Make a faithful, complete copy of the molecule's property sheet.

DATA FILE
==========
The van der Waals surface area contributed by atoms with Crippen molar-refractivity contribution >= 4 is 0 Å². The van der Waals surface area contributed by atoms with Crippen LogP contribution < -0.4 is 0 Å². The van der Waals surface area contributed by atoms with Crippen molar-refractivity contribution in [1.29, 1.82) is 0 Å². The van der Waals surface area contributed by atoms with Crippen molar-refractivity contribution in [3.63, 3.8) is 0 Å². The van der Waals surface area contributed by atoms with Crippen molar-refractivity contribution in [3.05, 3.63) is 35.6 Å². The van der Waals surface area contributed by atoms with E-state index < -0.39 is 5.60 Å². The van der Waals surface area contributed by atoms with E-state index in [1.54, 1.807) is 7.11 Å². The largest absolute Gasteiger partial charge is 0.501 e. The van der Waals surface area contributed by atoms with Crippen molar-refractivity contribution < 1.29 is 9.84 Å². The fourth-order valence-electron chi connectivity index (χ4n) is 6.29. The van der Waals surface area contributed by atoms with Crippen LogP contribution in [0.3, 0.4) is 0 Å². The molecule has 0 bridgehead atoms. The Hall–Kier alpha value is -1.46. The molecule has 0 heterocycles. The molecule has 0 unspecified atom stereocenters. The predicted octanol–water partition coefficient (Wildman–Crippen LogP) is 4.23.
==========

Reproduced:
The van der Waals surface area contributed by atoms with Crippen molar-refractivity contribution >= 4 is 0 Å². The van der Waals surface area contributed by atoms with Crippen LogP contribution < -0.4 is 0 Å². The van der Waals surface area contributed by atoms with Crippen molar-refractivity contribution in [1.29, 1.82) is 0 Å². The van der Waals surface area contributed by atoms with Crippen molar-refractivity contribution in [3.63, 3.8) is 0 Å². The van der Waals surface area contributed by atoms with Crippen molar-refractivity contribution in [3.05, 3.63) is 35.6 Å². The van der Waals surface area contributed by atoms with E-state index < -0.39 is 5.60 Å². The van der Waals surface area contributed by atoms with E-state index in [1.54, 1.807) is 7.11 Å². The largest absolute Gasteiger partial charge is 0.501 e. The van der Waals surface area contributed by atoms with Crippen molar-refractivity contribution < 1.29 is 9.84 Å². The fourth-order valence-electron chi connectivity index (χ4n) is 6.29. The van der Waals surface area contributed by atoms with Crippen LogP contribution in [0.3, 0.4) is 0 Å². The molecule has 0 bridgehead atoms. The Hall–Kier alpha value is -1.46. The molecule has 0 heterocycles. The molecule has 0 unspecified atom stereocenters. The predicted octanol–water partition coefficient (Wildman–Crippen LogP) is 4.23.